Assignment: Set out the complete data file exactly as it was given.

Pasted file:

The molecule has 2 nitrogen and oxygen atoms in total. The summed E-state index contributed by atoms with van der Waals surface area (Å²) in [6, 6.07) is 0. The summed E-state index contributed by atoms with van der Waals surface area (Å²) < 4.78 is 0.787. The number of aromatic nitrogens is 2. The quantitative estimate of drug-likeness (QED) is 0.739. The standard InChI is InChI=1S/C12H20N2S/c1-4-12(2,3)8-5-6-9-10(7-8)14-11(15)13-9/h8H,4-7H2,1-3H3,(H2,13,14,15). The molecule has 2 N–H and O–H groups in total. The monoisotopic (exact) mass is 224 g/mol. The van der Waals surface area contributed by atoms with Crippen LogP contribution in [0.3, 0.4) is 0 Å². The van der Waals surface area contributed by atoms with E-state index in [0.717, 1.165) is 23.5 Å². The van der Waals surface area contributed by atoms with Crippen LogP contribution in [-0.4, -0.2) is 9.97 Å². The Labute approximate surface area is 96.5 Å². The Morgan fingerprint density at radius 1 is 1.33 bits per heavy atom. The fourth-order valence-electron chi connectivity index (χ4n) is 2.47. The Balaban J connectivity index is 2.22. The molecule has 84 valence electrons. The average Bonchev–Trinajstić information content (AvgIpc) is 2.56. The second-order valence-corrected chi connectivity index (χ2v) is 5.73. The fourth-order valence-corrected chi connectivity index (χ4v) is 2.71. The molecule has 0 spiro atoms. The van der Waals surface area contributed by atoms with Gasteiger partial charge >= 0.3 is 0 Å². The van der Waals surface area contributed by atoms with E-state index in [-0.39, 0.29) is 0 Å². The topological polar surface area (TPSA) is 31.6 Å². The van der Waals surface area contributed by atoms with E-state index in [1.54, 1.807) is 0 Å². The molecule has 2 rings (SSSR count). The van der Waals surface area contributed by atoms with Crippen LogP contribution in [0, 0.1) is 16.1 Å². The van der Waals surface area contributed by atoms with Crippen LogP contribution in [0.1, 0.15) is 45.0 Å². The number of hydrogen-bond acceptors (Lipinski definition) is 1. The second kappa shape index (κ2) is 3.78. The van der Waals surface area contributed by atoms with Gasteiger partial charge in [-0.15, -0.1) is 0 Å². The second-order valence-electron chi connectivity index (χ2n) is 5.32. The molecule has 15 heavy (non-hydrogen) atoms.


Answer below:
The molecule has 2 nitrogen and oxygen atoms in total. The summed E-state index contributed by atoms with van der Waals surface area (Å²) in [6, 6.07) is 0. The summed E-state index contributed by atoms with van der Waals surface area (Å²) < 4.78 is 0.787. The number of aromatic nitrogens is 2. The quantitative estimate of drug-likeness (QED) is 0.739. The standard InChI is InChI=1S/C12H20N2S/c1-4-12(2,3)8-5-6-9-10(7-8)14-11(15)13-9/h8H,4-7H2,1-3H3,(H2,13,14,15). The molecule has 2 N–H and O–H groups in total. The monoisotopic (exact) mass is 224 g/mol. The van der Waals surface area contributed by atoms with Crippen LogP contribution in [0.3, 0.4) is 0 Å². The van der Waals surface area contributed by atoms with E-state index in [0.717, 1.165) is 23.5 Å². The van der Waals surface area contributed by atoms with Crippen LogP contribution in [-0.4, -0.2) is 9.97 Å². The Labute approximate surface area is 96.5 Å². The Morgan fingerprint density at radius 1 is 1.33 bits per heavy atom. The fourth-order valence-electron chi connectivity index (χ4n) is 2.47. The Balaban J connectivity index is 2.22. The molecule has 84 valence electrons. The average Bonchev–Trinajstić information content (AvgIpc) is 2.56. The second-order valence-corrected chi connectivity index (χ2v) is 5.73. The fourth-order valence-corrected chi connectivity index (χ4v) is 2.71. The molecule has 0 spiro atoms. The van der Waals surface area contributed by atoms with Gasteiger partial charge >= 0.3 is 0 Å². The van der Waals surface area contributed by atoms with E-state index in [-0.39, 0.29) is 0 Å². The topological polar surface area (TPSA) is 31.6 Å². The van der Waals surface area contributed by atoms with E-state index in [1.54, 1.807) is 0 Å². The molecule has 2 rings (SSSR count). The van der Waals surface area contributed by atoms with Crippen LogP contribution in [0, 0.1) is 16.1 Å². The van der Waals surface area contributed by atoms with Crippen LogP contribution in [0.1, 0.15) is 45.0 Å². The number of hydrogen-bond acceptors (Lipinski definition) is 1. The second kappa shape index (κ2) is 3.78. The van der Waals surface area contributed by atoms with Gasteiger partial charge in [-0.15, -0.1) is 0 Å². The second-order valence-electron chi connectivity index (χ2n) is 5.32. The molecule has 15 heavy (non-hydrogen) atoms.